Over time, I’ve grown to appreciate the Tiled Map Editor. It’s a pretty powerful tool for building maps, with a lot of convenience features. I used it for AMAZE back in the day, and with another game project on the horizon I plan to use it again. I should warn you in advance–I’m here to talk about asset development here, there’s nothing about the project below. I’ll write more on it another day.

Tiled has one problem: If I want to test the maps I’m building, I need to export the map, launch the game, and navigate to the map in question. Moreover, every time I edit a map I’ll need to repeat this process. With my own bespoke map editing tools I could wrap everything together, but I’d spend a long time building tech instead of building a game. There must be a better way!

A Better Way

I’m going to cut to the chase and start with this video I posted last week:

As you can see in the video, I’m able to go from Ctrl+S to playable in-game in a fraction of a second. Let’s look at how I did it!

The Basics of Hot-Reload

When I was testing game engines back in 2020, I mentioned easy iteration as one of my requirements. Love2D passed then, but I didn’t give much explanation as to why… In the back though, I had actually done some preliminary testing and gotten Love2D to hot-reload assets.

Hot-reloading generally refers to reloading something without shutting down the running process. It’s often used in the context of programming to refer to updating code while it’s still running. In our case we’re not going that far, but we’re applying the same principle to our assets: maps, art, audio, entities, etc. I should’ve talked about it then, because hot-reload is a neat concept. So today, let’s fix that by breaking down asset hot-reloading and seeing how Love2D can do it. Hot-reload generally presents 2 challenges:

When to Reload?

This first problem is obvious: To reload assets as you work on them, you need to know when they need reloading. The easiest way to do this is watching the filesystem for changes. On Linux, we have the inotify API for that. Conveniently, someone’s even bundled it up for us to use in Lua code. All we need to do is let the API watch our asset folders for changes and trigger asset reloads in response. One small thing I should not for Love2D though–I couldn’t get the latest version of this module to load correctly. Version 0.4-1 works fine though, so it’s not a big deal. In the end, I made this:

local inotify = require "inotify"

local filewatcher = {
    watchers = {},
}

function filewatcher.add(self, folder)
    if not self.watchers[folder] then
        self.watchers[folder] = inotify.init({ blocking = false })
        self.watchers[folder]:addwatch(folder, inotify.IN_MODIFY, inotify.IN_MOVE)
    end
end

function filewatcher.events(self, folder)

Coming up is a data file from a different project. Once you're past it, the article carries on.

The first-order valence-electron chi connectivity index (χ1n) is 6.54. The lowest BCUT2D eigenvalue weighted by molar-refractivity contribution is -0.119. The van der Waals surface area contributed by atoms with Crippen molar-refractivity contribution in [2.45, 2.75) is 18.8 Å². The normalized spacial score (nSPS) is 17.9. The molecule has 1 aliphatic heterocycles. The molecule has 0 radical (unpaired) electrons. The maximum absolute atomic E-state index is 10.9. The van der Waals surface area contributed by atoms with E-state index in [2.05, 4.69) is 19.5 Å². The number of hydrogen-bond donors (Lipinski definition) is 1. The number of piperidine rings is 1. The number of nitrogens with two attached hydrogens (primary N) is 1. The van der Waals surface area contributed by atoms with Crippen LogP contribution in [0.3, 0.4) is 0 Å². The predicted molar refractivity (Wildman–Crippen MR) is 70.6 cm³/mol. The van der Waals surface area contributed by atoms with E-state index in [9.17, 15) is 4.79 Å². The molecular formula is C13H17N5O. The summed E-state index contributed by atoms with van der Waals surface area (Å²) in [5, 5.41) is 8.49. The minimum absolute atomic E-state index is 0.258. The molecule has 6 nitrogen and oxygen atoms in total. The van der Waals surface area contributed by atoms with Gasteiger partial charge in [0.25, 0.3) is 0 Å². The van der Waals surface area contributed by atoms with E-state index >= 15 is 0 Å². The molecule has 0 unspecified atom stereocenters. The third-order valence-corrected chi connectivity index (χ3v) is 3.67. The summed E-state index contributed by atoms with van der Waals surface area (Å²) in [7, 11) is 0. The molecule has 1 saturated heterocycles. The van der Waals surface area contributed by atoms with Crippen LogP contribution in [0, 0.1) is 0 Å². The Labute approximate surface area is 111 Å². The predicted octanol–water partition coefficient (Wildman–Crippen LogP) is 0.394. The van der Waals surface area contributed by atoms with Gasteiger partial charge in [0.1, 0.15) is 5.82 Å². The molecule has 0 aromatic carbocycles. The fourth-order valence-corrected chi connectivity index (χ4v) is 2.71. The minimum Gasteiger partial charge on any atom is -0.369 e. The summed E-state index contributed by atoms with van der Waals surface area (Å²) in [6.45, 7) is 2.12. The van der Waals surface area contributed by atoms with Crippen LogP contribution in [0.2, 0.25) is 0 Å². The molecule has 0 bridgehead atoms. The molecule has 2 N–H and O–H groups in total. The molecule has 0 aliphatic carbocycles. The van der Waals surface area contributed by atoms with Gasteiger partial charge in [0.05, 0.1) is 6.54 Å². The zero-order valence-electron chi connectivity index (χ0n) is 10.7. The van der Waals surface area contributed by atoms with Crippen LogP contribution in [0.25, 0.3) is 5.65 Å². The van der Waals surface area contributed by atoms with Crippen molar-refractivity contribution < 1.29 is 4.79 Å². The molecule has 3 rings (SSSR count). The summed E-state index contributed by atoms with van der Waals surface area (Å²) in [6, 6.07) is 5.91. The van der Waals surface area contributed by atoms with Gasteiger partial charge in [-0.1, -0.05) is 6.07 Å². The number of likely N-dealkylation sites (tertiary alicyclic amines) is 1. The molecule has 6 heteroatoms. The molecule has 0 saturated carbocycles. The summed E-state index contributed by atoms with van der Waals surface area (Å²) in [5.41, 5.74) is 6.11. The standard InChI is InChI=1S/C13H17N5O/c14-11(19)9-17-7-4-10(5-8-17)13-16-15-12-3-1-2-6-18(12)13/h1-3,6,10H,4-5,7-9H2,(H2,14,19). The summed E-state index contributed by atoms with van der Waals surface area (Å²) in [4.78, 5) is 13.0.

local events = {}
    for ev in self.watchers[folder]:events() do
        table.insert(events, ev)
    end

    return events
end

return filewatcher

With this loaded, I can just call filewatcher:events() periodically on my asset folders. I also keep this file out of my packages, so it only tries to load the external module when I’m developing the game. This is a good thing, since inotify is platform-specific.

Keeping References

The second problem is probably obvious to programmers, but less so to others. When loading an asset, you typically get a new object with the loaded data. This is also true of typical reloading code, but you’re already referencing the old object everywhere. If not handled properly, you can wind up with multiple incompatible copies of the same asset in use.

Thankfully, the solution to this is also pretty straightforward. By wrapping loaded data in a Lua table with extra data (including things like the asset type and filepath), we can create references that don’t point directly to the loaded data. If our asset loader returns a middleman like this when loading, we can safely hold references to the data without depending on the specific object we loaded. Then, we just swap out the content without any worries:

function assets.load(self, asset_type, path, force)
    path = finalizePath(path)
    if not force and self.lookup[asset_type][path] then
        return self.lookup[asset_type][path]
    end
    print("Loading " .. path .. "...")

    local data = self.lookup[asset_type][path]
    if not data then
        -- If this is our first load, create the asset
        data = {
            path = path,
        }

        -- Try watching the parent directory
        local folder = getFolder(path)
        if filewatcher then
            filewatcher:add(folder)
        end
    end

    -- Load and assign the data
    data.data = self.loaders[asset_type](path)
    self.lookup[asset_type][path] = data

    return data
end

Back to Tiled

With the work we’ve done above, we can reload modified assets. We’re still missing one piece of the puzzle though: Tiled